Remember net neutrality?
Yeah, neither do most people. It was a bit confusing in first place. Trying to explain net neutrality to a headline-reader culture was like trying to explain Gamergate to almost everyone who isn’t a gamer. There was a lot to chew on and as a result not many Americans had a solid handle on what net neutrality was all about, or how it would or wouldn’t affect their lives. They just knew “Democrats good, Republicans bad!” and formed opinions from there.
In a very frail nutshell, net neutrality was basically a lot of government regulation, which is why Obama was so excited to sign it, and why Trump was thrilled to see it repealed under his administration. The left screamed about the coming internet apocalypse but as with every other policy that removes a sliver of government from the lives of Americans, it turned out to be just fine. They were wrong. Unsurprisingly.
As it turns out, not only was the outrage over the repeal of net neutrality completely unjustified, much of it was completely fake.
As the battle was in full swing in 2017, the FCC received over 22 million public comments for and against the repeal, but as it turns out, millions of those comments were not individual communications but spam blasts. A new report from the Attorney General of New York, Letitia James, has found that 7.7 million comments in support of net neutrality were generated by just one person, a 19-year-old college student.
And it wasn’t just the pro-net neutrality comments that were found to fraudulent. James’ investigation also discovered a “broadband industry group” spent a lot of money to generate nearly 8.5 million comments in favor of repealing the FCC policy.
So nearly all of the public comments generated on the very dry but important topic of net neutrality were fake.
A fitting controversy for the post-Trump era.
James‘ report generated some recommendations to shore up the public comment process for federal legislation, and (and this part is hilarious) verify the identity of commenters to make sure they come from real people and not spam programs.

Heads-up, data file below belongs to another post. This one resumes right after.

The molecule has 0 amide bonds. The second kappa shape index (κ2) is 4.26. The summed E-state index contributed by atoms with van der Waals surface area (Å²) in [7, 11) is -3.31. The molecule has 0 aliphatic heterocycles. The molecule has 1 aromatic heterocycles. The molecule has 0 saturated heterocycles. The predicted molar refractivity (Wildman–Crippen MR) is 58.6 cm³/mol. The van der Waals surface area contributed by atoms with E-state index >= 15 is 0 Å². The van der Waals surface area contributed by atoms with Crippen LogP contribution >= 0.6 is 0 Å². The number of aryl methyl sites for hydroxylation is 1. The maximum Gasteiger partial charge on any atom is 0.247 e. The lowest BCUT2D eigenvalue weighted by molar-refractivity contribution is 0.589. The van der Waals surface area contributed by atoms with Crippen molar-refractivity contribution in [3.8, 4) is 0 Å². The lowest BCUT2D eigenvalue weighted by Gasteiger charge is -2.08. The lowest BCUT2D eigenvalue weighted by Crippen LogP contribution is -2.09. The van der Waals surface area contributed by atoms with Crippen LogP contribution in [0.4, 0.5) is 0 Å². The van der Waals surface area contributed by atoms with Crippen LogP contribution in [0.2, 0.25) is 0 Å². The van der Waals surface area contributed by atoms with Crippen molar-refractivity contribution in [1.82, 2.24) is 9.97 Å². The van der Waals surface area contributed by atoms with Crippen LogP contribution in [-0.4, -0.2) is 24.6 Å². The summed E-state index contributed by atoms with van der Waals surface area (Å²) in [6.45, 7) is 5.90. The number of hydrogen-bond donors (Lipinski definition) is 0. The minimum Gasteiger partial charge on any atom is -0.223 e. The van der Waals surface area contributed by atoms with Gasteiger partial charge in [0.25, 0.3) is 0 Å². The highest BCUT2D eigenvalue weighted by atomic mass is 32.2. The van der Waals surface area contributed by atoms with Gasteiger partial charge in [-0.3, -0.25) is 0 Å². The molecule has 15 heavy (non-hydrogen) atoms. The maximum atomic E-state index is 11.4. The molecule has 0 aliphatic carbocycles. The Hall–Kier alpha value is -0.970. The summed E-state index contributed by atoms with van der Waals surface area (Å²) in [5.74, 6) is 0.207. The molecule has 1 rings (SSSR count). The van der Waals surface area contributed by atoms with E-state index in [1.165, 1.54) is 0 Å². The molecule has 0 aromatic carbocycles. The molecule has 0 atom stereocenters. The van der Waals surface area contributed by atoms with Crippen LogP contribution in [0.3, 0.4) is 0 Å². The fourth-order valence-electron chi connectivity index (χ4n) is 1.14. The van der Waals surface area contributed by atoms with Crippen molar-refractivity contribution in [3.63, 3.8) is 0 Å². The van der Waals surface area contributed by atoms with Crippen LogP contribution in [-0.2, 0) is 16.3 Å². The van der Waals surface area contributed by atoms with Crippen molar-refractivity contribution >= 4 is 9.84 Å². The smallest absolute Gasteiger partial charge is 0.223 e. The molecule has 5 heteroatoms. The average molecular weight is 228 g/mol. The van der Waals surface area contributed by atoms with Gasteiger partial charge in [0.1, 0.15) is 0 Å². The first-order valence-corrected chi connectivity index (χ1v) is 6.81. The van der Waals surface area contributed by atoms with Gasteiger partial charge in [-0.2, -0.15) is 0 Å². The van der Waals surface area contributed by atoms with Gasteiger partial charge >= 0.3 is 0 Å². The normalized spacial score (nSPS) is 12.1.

The report also outlines recommendations to improve the transparency and accountability of FCC rulemaking proceedings, which allow the public to weigh in on draft proposals of regulation changes. For instance, it suggests mandating that lead generation vendors receive express, informed consent before submitting a public comment on someone’s behalf.
The New York AG report includes comments from people whose names were used without their permission. One expressed disgust “that somebody stole [their] identity and used it to push a viewpoint that [they] do not hold.” One 10-year-old boy’s name, address, and valid e-mail was used without his or his parents’ permission. One other victim may have summed it up best: “These are the kinds of actions that make the population lose faith in the system.”
Yes, you read that right. Democrats think verifying a voter’s identity is racist, but verifying a public comment is absolutely necessary so that people don’t “lose faith in the system.”
At least Democrats are consistent in their hypocrisy.